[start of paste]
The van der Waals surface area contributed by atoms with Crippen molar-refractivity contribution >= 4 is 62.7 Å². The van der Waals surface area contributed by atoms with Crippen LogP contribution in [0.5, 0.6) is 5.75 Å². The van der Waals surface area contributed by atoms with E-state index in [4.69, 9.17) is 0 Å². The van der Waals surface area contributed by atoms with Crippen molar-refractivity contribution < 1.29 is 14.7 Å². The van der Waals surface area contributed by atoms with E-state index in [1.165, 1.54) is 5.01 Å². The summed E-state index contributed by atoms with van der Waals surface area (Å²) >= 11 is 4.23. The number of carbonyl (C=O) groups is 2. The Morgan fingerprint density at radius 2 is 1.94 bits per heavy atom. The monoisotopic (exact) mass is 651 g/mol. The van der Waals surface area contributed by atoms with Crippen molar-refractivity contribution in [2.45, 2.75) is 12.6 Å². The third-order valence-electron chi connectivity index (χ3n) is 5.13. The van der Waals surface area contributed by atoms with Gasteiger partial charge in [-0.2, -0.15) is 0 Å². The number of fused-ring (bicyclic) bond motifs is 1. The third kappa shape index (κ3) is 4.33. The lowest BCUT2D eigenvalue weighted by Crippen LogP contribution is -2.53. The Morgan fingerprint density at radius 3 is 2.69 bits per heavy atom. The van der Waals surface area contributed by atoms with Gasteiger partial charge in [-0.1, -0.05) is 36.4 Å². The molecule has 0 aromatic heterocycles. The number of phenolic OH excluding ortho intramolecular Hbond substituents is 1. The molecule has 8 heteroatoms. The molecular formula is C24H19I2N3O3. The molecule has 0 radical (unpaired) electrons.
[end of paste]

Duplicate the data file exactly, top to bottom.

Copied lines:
The van der Waals surface area contributed by atoms with Crippen molar-refractivity contribution >= 4 is 62.7 Å². The van der Waals surface area contributed by atoms with Crippen LogP contribution in [0.5, 0.6) is 5.75 Å². The van der Waals surface area contributed by atoms with E-state index in [4.69, 9.17) is 0 Å². The van der Waals surface area contributed by atoms with Crippen molar-refractivity contribution < 1.29 is 14.7 Å². The van der Waals surface area contributed by atoms with E-state index in [1.165, 1.54) is 5.01 Å². The summed E-state index contributed by atoms with van der Waals surface area (Å²) >= 11 is 4.23. The number of carbonyl (C=O) groups is 2. The Morgan fingerprint density at radius 2 is 1.94 bits per heavy atom. The monoisotopic (exact) mass is 651 g/mol. The van der Waals surface area contributed by atoms with Crippen molar-refractivity contribution in [2.45, 2.75) is 12.6 Å². The third-order valence-electron chi connectivity index (χ3n) is 5.13. The van der Waals surface area contributed by atoms with Gasteiger partial charge in [-0.2, -0.15) is 0 Å². The number of fused-ring (bicyclic) bond motifs is 1. The third kappa shape index (κ3) is 4.33. The lowest BCUT2D eigenvalue weighted by Crippen LogP contribution is -2.53. The Morgan fingerprint density at radius 3 is 2.69 bits per heavy atom. The van der Waals surface area contributed by atoms with Gasteiger partial charge in [-0.1, -0.05) is 36.4 Å². The molecule has 0 aromatic heterocycles. The number of phenolic OH excluding ortho intramolecular Hbond substituents is 1. The molecule has 8 heteroatoms. The molecular formula is C24H19I2N3O3. The molecule has 0 radical (unpaired) electrons.